Charity acted reasonably when sacking CEO for bullying female colleague – WRC

Man was sacked for gross misconduct after an investigation upheld 14 of 17 complaints

Photograph: Alan Betson / The Irish Times

Photograph: Alan Betson / The Irish Times

 

The Workplace Relations Commission (WRC) has found that a registered charity acted reasonably when dismissing its chief executive officer after finding he bullied and harassed a female colleague.

The man was sacked on August 30th, 2017 for gross misconduct after an investigation upheld 14 of 17 complaints made against the chief executive by the female colleague.

The man sued for unfair dismissal and brought a case to the WRC. No parties are named in the ruling.

However, in the ruling, WRC adjudication officer, Andrew Heavey found that the decision to dismiss the complainant for gross misconduct “was within the range of reasonable responses of a reasonable employer”.

In its argument to the WRC, the charity contended that the complainant was not unfairly dismissed.

It stated that there were a number of complaints made against the CEO in September 2016 by a colleague and he was issued with a written warning on October 17th, 2016 following an internal disciplinary process.

The CEO appealed and an external consultant was appointed to ensure transparency and fairness.

The charity stated that the investigation carried out by the external consultant upheld 14 of 17 complaints made against the CEO.

The charity stated that its subsequent decision to dismiss the former CEO for gross misconduct “was proportionate and reasonable.”

The charity confirmed that it had considered alternative sanctions but as the former CEO had no insight into his behaviour, it took the decision to dismiss him from the organisation.

The charity stated that the former CEO was provided with the opportunity to appeal the dismissal but did not do so.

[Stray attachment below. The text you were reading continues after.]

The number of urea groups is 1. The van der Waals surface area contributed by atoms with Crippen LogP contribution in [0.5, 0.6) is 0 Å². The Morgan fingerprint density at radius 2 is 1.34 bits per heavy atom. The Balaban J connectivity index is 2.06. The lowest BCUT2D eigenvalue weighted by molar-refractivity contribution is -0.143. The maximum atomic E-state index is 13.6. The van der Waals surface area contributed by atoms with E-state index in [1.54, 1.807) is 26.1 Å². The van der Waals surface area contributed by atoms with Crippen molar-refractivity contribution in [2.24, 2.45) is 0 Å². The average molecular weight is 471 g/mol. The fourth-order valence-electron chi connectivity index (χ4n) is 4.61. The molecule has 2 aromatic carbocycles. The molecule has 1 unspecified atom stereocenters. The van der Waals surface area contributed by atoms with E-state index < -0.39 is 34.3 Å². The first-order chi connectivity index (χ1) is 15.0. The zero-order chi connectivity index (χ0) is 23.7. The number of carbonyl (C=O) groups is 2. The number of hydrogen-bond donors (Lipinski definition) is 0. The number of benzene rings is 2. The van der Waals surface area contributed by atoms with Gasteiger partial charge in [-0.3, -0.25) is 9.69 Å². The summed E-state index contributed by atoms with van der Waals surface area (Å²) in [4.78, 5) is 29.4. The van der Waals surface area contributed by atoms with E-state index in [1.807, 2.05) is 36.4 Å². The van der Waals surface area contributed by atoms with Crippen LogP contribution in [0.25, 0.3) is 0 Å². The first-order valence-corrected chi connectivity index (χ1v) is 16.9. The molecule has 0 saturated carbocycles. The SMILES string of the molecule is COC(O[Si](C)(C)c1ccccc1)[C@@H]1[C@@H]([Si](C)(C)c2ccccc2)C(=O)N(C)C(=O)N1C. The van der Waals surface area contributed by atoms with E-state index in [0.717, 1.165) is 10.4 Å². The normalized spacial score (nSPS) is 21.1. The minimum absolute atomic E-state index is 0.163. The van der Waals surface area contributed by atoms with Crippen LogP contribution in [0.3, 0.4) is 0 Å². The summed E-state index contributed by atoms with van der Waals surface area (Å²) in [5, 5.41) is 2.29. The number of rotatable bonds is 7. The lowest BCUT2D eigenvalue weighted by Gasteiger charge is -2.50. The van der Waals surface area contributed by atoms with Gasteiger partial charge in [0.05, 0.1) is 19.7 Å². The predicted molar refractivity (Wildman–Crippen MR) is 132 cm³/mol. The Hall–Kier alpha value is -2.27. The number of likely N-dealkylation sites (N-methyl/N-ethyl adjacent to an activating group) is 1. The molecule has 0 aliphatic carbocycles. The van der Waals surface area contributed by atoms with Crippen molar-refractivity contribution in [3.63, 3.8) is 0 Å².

In response, the former CEO told the WRC that his dismissal was “excessive and disproportionate” on the basis that his behaviour had not met the definition of bullying as his actions were not deliberate or a pre-determined course of action.

In his findings, Mr Heavey said that the former CEO “accepted at the adjudication hearing that he had behaved in the manner described but was unaware at the time of the impact his behaviour was having on his colleague”.

Mr Heavey said that the former CEO “suffered/suffers from depression and had experienced personal tragedy and that the complainant’s colleague had also experienced the same personal tragedy in her life”.

Mr Heavey also reported that prior to the events that led to the complaints, the former CEO and his colleague had worked closely together and had enjoyed a positive working relationship.

The former CEO confirmed that the relationship with his colleague had deteriorated and his behaviour and attitude towards her had also changed.

The former CEO subsequently expressed a desire to resolve issues with his colleague, but mediation was deemed to be inappropriate given the nature of the complaints and the fraught personal relationship between the complainant and his colleague at that time.